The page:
Two months ago, in Fisher v. University of Texas, the United States Supreme Court gave a lukewarm endorsement of the University of Texas’ affirmative action program geared to attracting more students of color. Suffice it to say that the Court’s decision is limited to student admissions and the very specific facts of that case.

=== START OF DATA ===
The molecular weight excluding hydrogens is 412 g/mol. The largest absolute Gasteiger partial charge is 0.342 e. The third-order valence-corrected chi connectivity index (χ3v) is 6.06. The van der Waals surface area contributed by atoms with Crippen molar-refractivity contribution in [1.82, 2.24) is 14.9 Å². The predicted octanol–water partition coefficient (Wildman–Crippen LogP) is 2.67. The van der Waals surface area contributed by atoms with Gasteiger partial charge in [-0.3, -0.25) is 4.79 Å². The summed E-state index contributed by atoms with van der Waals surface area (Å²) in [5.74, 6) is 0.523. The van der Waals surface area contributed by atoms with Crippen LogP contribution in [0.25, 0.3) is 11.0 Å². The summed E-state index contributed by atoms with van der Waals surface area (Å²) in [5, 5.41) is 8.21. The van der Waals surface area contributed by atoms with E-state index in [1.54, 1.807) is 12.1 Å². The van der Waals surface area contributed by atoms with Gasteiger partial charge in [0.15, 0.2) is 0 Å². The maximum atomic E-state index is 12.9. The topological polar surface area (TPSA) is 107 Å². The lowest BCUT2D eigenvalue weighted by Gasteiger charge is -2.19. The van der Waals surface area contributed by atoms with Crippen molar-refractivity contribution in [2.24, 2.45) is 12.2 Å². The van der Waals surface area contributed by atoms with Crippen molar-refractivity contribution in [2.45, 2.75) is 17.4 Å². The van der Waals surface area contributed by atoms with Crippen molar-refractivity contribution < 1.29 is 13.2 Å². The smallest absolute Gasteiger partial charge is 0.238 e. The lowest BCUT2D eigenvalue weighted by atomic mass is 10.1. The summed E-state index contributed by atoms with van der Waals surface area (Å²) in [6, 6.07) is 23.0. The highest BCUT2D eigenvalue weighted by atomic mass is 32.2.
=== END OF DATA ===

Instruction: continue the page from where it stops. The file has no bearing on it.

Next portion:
Of course, the country is in the midst of an intense national conversation on race and systemic discrimination, and as last year’s turmoil at the University of Missouri made plain, higher education is certainly not immune from this discussion. Facing demands from students and faculty members to address the lack of racial minorities within their faculty ranks, university deans and department heads are struggling to address those concerns while not violating the law (which remains somewhat murky). This article outlines the law regarding the consideration of race in employment and provides straightforward, legally permissible suggestions to enhance diversity.